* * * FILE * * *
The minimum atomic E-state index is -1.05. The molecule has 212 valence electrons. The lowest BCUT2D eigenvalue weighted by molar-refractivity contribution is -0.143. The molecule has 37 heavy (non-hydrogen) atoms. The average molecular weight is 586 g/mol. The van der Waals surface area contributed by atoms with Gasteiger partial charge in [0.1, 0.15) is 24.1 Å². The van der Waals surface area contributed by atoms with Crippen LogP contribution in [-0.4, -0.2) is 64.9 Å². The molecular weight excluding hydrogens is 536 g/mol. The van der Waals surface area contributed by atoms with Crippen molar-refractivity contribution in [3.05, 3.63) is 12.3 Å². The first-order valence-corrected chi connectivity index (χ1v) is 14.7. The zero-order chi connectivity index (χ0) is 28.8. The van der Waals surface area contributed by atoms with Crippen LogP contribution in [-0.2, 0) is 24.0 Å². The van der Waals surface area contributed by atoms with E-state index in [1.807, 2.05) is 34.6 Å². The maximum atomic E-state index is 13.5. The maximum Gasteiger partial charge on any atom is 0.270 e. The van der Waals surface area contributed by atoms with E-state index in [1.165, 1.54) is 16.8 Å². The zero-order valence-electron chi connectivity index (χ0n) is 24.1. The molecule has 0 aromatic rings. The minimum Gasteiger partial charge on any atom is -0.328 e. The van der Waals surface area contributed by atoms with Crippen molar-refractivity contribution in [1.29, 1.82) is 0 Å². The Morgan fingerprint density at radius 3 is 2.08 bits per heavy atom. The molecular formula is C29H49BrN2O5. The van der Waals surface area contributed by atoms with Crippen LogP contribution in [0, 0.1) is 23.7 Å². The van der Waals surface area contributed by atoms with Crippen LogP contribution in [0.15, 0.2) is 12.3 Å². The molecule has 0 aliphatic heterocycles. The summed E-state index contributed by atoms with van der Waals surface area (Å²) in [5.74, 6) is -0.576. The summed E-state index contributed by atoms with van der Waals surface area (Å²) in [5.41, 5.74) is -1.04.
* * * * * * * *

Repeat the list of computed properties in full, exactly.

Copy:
The minimum atomic E-state index is -1.05. The molecule has 212 valence electrons. The lowest BCUT2D eigenvalue weighted by molar-refractivity contribution is -0.143. The molecule has 37 heavy (non-hydrogen) atoms. The average molecular weight is 586 g/mol. The van der Waals surface area contributed by atoms with Gasteiger partial charge in [0.1, 0.15) is 24.1 Å². The van der Waals surface area contributed by atoms with Crippen LogP contribution in [-0.4, -0.2) is 64.9 Å². The molecular weight excluding hydrogens is 536 g/mol. The van der Waals surface area contributed by atoms with Crippen molar-refractivity contribution in [3.05, 3.63) is 12.3 Å². The first-order valence-corrected chi connectivity index (χ1v) is 14.7. The zero-order chi connectivity index (χ0) is 28.8. The van der Waals surface area contributed by atoms with Crippen LogP contribution in [-0.2, 0) is 24.0 Å². The van der Waals surface area contributed by atoms with E-state index in [1.807, 2.05) is 34.6 Å². The maximum atomic E-state index is 13.5. The maximum Gasteiger partial charge on any atom is 0.270 e. The van der Waals surface area contributed by atoms with E-state index in [1.165, 1.54) is 16.8 Å². The zero-order valence-electron chi connectivity index (χ0n) is 24.1. The molecule has 0 aromatic rings. The minimum Gasteiger partial charge on any atom is -0.328 e. The van der Waals surface area contributed by atoms with Crippen molar-refractivity contribution in [1.29, 1.82) is 0 Å². The Morgan fingerprint density at radius 3 is 2.08 bits per heavy atom. The molecular formula is C29H49BrN2O5. The van der Waals surface area contributed by atoms with Crippen LogP contribution in [0, 0.1) is 23.7 Å². The van der Waals surface area contributed by atoms with Crippen LogP contribution in [0.15, 0.2) is 12.3 Å². The molecule has 0 aliphatic heterocycles. The summed E-state index contributed by atoms with van der Waals surface area (Å²) in [5.74, 6) is -0.576. The summed E-state index contributed by atoms with van der Waals surface area (Å²) in [5.41, 5.74) is -1.04.